Zack’s Hot Dogs, easily the most popular restaurant downtown and probably in Alamance County, will close on Saturday but reopen for inside service on Tuesday, May 26. It will enforce the 50 percent occupancy rule and staff will adhere to strict health and safety guidelines, including masks.
Bars remain closed, which has seriously impacted and will continue to impact the Public House as well as the Front Street Bottle Shop. Bishop believes the latter may be for sale, something he’s following on a personal level. Whatever happens at that site, he hopes it remains a bottle shop.
“I was a big customer and I’m heartbroken they’ve been closed,” Bishop says. “I was a big customer. I love bottle shops. It’s my kind of vibe.”
Bishop noted some positive developments over the past couple of months downtown. Work is progressing at the sites on Spring Street purchased earlier this year by Casey and Emily Lewis and now aided by a grant through the Burlington Downtown Corporation. Owl and Rabbit Gallery, previously located on Front Street, has moved around the corner to its new larger location. Work is progressing at the former bank building nearby, which will hopefully house a new bakery downtown. For more on this project click here.
Occasions, the buffet-style restaurant, event and catering spot on Front Street is completing renovations taken on during the restaurant shutdown and should be ready to open soon. The work included new flooring aided by a grant approved by the Burlington Downtown Corporation.
And another BDC grant was OK’d for Epic Construction for renovations at the former Subway site at the corner of Davis and Worth streets across from Zack’s. Business owner Brandon Martin plans to open the Davis Street Tap House, which will include an apartment on the second floor.
Bishop added that work continues at the former Company Shops Co-Op on Front Street where developer Wellsley Robinson of Core Properties intends to open a food hall later this year. The lead restaurant, Go Burrito, is still on board, Bishop said. In an Instagram post today the company said interior construction would start in June.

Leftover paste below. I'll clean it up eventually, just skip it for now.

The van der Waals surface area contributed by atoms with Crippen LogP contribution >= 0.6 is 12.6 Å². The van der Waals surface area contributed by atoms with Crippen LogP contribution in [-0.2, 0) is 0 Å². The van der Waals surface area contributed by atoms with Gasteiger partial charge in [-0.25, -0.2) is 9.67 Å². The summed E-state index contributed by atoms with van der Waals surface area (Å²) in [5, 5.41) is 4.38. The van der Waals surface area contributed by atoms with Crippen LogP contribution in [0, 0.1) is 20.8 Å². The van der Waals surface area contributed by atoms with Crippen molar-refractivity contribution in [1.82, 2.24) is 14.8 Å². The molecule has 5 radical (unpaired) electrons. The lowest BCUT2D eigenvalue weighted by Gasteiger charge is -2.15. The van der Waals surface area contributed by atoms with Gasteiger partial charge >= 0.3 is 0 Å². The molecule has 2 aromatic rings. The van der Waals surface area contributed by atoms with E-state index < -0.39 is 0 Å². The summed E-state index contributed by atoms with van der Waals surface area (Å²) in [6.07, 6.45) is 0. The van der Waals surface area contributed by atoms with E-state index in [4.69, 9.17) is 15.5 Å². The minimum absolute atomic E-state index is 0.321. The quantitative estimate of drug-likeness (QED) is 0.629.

And in a piece of personal good news in my world, the Downtown Barber Shop made this announcement today. I’m getting pretty shaggy.
This is still a difficult time, a very uncertain time for millions of people across the nation. Unemployment remains high. The novel coronavirus continues to spread as science struggles to catch up. Treatments and vaccinations are still some unknown period away. No one has any answers to what’s ahead. Cases continue to go up in North Carolina and Alamance County. But many people in this area and around the nation choose to ignore it. So it pays to be careful.
There are small triumphs amid the pandemic, Bishop said.
“There are exciting things that are still going forward and pushing forward,” Bishop said. We’re doing everything we can to keep businesses rocking and rolling back toward normalcy.”
Bishop is impressed by the innovative thinking he sees among Burlington’s downtown businesses as well as those in Graham and Elon. A webinar hosted by the BDC included entrepreneurs sharing ideas about how to proceed was inspiring, Bishop said. Businesses are making use of social media, developing partnerships or devising events that take social distancing into account. On Friday May 22, Schmidt in conjunction with other downtown businesses is promoting a downtown Art Walk that would have art placed in windows of participating businesses. People can come downtown day or night to view local art and sample takeout from restaurants. It will continue into Sunday.
“Remarkable innovation. It’s amazing what people are doing,” Bishop said. “On the other side, it’s heartbreaking to see people’s dreams go up in smoke over something they had no control over.”